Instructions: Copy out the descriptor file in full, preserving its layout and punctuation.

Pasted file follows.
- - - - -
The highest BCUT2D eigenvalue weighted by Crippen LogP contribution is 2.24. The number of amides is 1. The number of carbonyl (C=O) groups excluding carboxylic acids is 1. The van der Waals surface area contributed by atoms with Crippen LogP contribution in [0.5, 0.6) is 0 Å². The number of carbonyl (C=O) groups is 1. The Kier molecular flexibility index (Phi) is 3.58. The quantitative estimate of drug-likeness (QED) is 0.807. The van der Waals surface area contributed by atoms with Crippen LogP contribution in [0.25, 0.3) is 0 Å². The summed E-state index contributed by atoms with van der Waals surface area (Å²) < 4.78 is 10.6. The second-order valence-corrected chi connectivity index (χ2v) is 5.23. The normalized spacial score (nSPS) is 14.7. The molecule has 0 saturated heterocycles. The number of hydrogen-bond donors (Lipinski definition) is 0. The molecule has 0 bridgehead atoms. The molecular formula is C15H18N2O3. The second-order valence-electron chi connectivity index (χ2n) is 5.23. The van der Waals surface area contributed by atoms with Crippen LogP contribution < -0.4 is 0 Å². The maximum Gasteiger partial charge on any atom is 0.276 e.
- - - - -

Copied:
The highest BCUT2D eigenvalue weighted by Crippen LogP contribution is 2.24. The number of amides is 1. The number of carbonyl (C=O) groups excluding carboxylic acids is 1. The van der Waals surface area contributed by atoms with Crippen LogP contribution in [0.5, 0.6) is 0 Å². The number of carbonyl (C=O) groups is 1. The Kier molecular flexibility index (Phi) is 3.58. The quantitative estimate of drug-likeness (QED) is 0.807. The van der Waals surface area contributed by atoms with Crippen LogP contribution in [0.25, 0.3) is 0 Å². The summed E-state index contributed by atoms with van der Waals surface area (Å²) < 4.78 is 10.6. The second-order valence-corrected chi connectivity index (χ2v) is 5.23. The normalized spacial score (nSPS) is 14.7. The molecule has 0 saturated heterocycles. The number of hydrogen-bond donors (Lipinski definition) is 0. The molecule has 0 bridgehead atoms. The molecular formula is C15H18N2O3. The second-order valence-electron chi connectivity index (χ2n) is 5.23. The van der Waals surface area contributed by atoms with Crippen LogP contribution < -0.4 is 0 Å². The maximum Gasteiger partial charge on any atom is 0.276 e.